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Why Monrovia Matters

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This week, David Cameron sets off to Liberia's capital, Monrovia, for influential UN talks on what should replace the Millennium Development Goals (MDGs) when they expire in 2015.

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The cynics would say this is another talking shop, an opportunity for the great and the good to come together and pontificate on poverty. I am not one of them. These meetings matter just as much for Britain as everyone else. Looking around the world today - Mali, Somalia, Afghanistan - it is clear that poverty can too often lead to unstable states with often catastrophic consequences. Good development helps create the conditions for a safer and more stable world. That is in all our interests.

This is why it is right Britain is at the heart of the post-2015 process with David Cameron co-chairing the UN talks alongside Liberia's President Ellen Johnson Sirleaf and Indonesia's President Susilo Bambang Yudhoyono. This is a chance for us to shape development for generations to come.

Great progress has been made since the UN Millennium Development Goals were first launched. Who would have thought that 600 million people would have been brought out of poverty in just two decades, with five million more children surviving beyond their fifth birthday in 2011? This is something to celebrate and shows how global targets can focus minds, inspire action and lead to tangible results on the ground.

The UK has made a very real contribution to this progress, of which we should be rightly proud, but there is still much to be done. Many countries are a long way off from reaching their own national targets and some areas are falling far behind.

As a DFID Minister I held the portfolio for issues relating to sanitation and water. Of all the Millennium Development Goals, sanitation is one of the most off-track, where more than 2.5 billion people globally do not have access to a safe toilet. Nearly 800 million are still without clean drinking water. According to the charity WaterAid at the current rate, the goals for proper sanitation in Sub-Saharan Africa will not be met for another 150 years.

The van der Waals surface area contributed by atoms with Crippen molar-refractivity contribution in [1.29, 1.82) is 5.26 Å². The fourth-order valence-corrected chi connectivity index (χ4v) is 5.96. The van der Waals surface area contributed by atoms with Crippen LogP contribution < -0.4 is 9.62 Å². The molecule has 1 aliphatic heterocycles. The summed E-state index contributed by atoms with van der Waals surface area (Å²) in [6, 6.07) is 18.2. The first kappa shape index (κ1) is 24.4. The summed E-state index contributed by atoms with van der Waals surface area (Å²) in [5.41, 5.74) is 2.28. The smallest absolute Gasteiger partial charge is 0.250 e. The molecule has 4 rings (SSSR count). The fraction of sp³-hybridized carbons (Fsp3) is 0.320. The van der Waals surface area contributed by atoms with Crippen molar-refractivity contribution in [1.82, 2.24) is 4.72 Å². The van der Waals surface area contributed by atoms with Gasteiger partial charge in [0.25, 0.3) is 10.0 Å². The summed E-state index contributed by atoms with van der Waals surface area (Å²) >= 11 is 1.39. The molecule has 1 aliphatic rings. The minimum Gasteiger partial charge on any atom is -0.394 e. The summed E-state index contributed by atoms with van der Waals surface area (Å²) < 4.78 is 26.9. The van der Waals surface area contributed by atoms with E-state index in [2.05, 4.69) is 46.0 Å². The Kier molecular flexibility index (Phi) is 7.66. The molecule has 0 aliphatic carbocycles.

Investing in water and sanitation works. According to the World Health Organisation for every $1 invested in water infrastructure, an average of $4 is returned in increased productivity. In this climate that is a pretty good return on investment. DFID's own 2012 review showed that investing in water and sanitation offers "good value for money" - something to point out to the aid naysayers.

As history shows us both here in Britain during the Industrial Revolution and much more recently with the Asian Tigers - Korea, Singapore and Malaysia - if you invest in water and sanitation, economic development will follow.

But this is about more than just pure economics, as important as that is. It is also about transforming lives -improving health, education and livelihoods. For many, access to water and sanitation is the first step out of poverty. I was a Minister at DFID when Britain committed to reach 60 million of the world's poorest with water and sanitation over the next three years. This is the right thing for us to do.

At November's High Level Panel meeting in London, David Cameron said that we have a real opportunity to end world poverty in our lifetime. We need to come up with an ambitious framework that can make this happen. Access to universal water and sanitation must be a vital part of this.

Stephen O'Brien is the Member of Parliament for Eddisbury, the Prime Minister's Envoy and UK Special Representative for the Sahel, a former DFID Minister and Co-Chair of the Conservative Friends of International Development

http://www.stephenobrien.org.uk/